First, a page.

After reaffirming through leaked reports and his Press Secretary Sarah Huckabee Sanders that invoking a national emergency to bypass Congress and build his border wall is still very much an option, President Trump doubled down on this threat during a press conference on Wednesday ahead of negotiations with Congressional leaders (including Chuck Schumer and Nancy Pelosi). Vice President Mike Pence is also expected to travel to the Hill with Trump on Wednesday to meet with lawmakers.
Trump said he has the “absolute right” to declare a national emergency, something that both he and a Democratic Congressman have affirmed (though others have challenged these claims and Democratic leaders have threatened a legal challenge should be follow through). He added that his “threshold” for doing so would be “if I can make a deal” with Democrats that would include funding for the Wall. Meanwhile, the Dems on Wednesday said they’d be open to a compromise that includes funding for other border security measures.
Still, the Democratic leadership is standing by its demands that Trump reopen the government before negotiations continue.
“I think we might work a deal, and if we don’t we might go that route,” Trump told reporters during a bill signing in the Oval Office.
Trump’s comments come after he made his case to the nation during his first prime time address that the lack of security on the Southern border represents “a humanitarian crisis” caused by drug and human trafficking – though he stopped short of declaring a national emergency during the speech.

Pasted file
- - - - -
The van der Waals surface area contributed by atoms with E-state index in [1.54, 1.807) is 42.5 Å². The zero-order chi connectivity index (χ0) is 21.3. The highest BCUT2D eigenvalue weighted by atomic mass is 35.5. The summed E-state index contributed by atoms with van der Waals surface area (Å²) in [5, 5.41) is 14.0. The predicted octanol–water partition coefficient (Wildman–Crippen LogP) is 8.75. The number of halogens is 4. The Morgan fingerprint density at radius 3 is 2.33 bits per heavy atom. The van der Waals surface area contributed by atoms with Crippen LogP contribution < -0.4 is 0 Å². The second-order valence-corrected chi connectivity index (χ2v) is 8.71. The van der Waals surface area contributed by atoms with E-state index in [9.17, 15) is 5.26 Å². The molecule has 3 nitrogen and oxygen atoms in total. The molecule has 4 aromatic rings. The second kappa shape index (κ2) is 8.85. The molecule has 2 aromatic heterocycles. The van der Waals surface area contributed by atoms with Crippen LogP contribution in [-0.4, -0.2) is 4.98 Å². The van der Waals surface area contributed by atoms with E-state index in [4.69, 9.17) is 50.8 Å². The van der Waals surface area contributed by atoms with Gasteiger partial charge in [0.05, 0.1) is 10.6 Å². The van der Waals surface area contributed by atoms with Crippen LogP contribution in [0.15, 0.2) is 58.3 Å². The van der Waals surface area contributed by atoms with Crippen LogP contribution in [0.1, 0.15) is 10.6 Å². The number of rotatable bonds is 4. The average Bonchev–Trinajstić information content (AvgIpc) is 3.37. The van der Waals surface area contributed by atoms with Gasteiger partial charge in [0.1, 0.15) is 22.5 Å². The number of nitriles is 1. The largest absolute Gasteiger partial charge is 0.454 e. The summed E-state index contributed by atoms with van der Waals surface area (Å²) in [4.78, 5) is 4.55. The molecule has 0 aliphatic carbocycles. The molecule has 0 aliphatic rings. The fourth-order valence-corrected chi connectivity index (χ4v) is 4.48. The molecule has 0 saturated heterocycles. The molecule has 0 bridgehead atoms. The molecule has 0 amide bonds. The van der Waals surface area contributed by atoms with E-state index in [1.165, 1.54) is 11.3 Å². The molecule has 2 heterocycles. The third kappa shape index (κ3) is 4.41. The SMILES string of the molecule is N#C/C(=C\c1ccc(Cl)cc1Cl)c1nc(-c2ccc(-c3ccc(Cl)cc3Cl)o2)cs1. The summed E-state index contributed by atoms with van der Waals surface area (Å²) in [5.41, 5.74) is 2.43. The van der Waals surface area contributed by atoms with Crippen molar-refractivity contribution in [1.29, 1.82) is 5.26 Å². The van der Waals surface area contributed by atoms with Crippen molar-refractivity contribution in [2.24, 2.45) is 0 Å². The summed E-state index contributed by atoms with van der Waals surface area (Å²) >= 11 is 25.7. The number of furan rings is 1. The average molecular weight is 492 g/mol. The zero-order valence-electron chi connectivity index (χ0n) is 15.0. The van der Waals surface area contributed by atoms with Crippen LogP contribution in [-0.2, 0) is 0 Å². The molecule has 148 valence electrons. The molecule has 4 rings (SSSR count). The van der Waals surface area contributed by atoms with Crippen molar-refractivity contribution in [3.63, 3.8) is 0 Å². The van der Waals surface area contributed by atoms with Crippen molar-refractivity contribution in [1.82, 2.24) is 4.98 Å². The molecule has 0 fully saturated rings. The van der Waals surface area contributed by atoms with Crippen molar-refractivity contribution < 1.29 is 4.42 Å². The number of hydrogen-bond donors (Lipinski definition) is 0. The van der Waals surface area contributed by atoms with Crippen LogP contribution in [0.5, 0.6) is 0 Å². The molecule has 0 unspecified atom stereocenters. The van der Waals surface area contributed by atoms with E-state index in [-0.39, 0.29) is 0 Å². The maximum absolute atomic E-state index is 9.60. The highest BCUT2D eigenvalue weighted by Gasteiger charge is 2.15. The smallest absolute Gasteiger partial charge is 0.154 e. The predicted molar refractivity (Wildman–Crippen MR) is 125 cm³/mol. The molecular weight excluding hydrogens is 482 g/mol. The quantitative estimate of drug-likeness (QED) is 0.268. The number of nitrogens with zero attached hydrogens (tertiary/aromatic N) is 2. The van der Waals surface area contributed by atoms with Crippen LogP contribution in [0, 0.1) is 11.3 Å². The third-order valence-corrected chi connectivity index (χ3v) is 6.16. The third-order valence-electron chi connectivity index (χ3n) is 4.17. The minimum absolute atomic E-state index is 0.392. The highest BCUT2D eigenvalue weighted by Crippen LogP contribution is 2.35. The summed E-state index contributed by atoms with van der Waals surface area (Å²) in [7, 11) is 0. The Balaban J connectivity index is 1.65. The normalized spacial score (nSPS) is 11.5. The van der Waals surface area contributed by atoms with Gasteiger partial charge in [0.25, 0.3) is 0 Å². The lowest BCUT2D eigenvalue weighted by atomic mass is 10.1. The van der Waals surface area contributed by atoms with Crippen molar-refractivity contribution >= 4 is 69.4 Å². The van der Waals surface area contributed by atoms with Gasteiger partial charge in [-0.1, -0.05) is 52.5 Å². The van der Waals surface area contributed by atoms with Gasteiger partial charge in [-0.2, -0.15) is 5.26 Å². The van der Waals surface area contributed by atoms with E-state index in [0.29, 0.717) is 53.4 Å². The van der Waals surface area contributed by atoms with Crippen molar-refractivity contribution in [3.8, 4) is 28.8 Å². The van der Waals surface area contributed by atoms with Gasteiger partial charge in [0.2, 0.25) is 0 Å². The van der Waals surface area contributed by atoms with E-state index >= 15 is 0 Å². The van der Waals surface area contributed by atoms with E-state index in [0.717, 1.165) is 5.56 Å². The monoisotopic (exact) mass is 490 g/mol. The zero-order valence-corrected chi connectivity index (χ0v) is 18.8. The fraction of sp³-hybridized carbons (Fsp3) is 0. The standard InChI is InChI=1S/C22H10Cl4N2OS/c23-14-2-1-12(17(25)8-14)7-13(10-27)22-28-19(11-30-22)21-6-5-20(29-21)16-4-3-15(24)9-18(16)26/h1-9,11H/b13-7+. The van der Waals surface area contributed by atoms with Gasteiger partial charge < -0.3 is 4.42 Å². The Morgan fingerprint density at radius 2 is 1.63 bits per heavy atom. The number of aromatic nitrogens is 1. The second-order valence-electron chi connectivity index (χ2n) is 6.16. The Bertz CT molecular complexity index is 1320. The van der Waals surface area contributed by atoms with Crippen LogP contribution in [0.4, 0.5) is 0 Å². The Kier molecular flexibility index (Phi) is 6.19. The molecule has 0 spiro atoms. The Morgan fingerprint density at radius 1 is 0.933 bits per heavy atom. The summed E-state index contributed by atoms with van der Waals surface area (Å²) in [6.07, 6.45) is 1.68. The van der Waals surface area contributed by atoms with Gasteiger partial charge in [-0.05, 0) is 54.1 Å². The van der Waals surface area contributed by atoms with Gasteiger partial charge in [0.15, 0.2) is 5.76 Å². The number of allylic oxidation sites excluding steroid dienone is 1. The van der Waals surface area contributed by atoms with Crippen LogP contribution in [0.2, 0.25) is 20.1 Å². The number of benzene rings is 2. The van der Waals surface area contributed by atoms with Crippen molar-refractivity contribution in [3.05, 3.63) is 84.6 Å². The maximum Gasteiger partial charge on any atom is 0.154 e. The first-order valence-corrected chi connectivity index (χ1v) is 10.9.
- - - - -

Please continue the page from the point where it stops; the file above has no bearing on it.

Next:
Meanwhile, Pelosi on Wednesday accused Trump of “moving the goal posts” during the negotiations, causing the government shut down to drag on for longer than necessary.
“The White House seems to move the goal posts. Every time they come with a proposal, they walk away from it. Pretty soon these goals posts won’t even be in the stadium,” she said.
According to Bloomberg, Trump claimed during the press conference that he “didn’t want” this shutdown fight, but that “strong barriers” along the border are a necessity because “a drone isn’t going to stop a thousand people from running through.”
As anxieties for federal workers who are about to miss paycheck continue to mount, Trump assured them that they are “all going to get the money” (though furloughed federal workers aren’t entitled to missed pay, though Congress has typically passed legislation to compensate them when shutdowns end).
As more Senate Republicans grow frustrated with the impasse, Trump said he’s “willing to keep the shutdown”, promising “whatever it takes” to achieve his goals – adding that he has tremendous Republican support.
If there’s anything to be taken from these comments, it’s that Trump hasn’t given up on a deal just yet – though he is apparently inching closer toward the ‘national emergency’ scenario.
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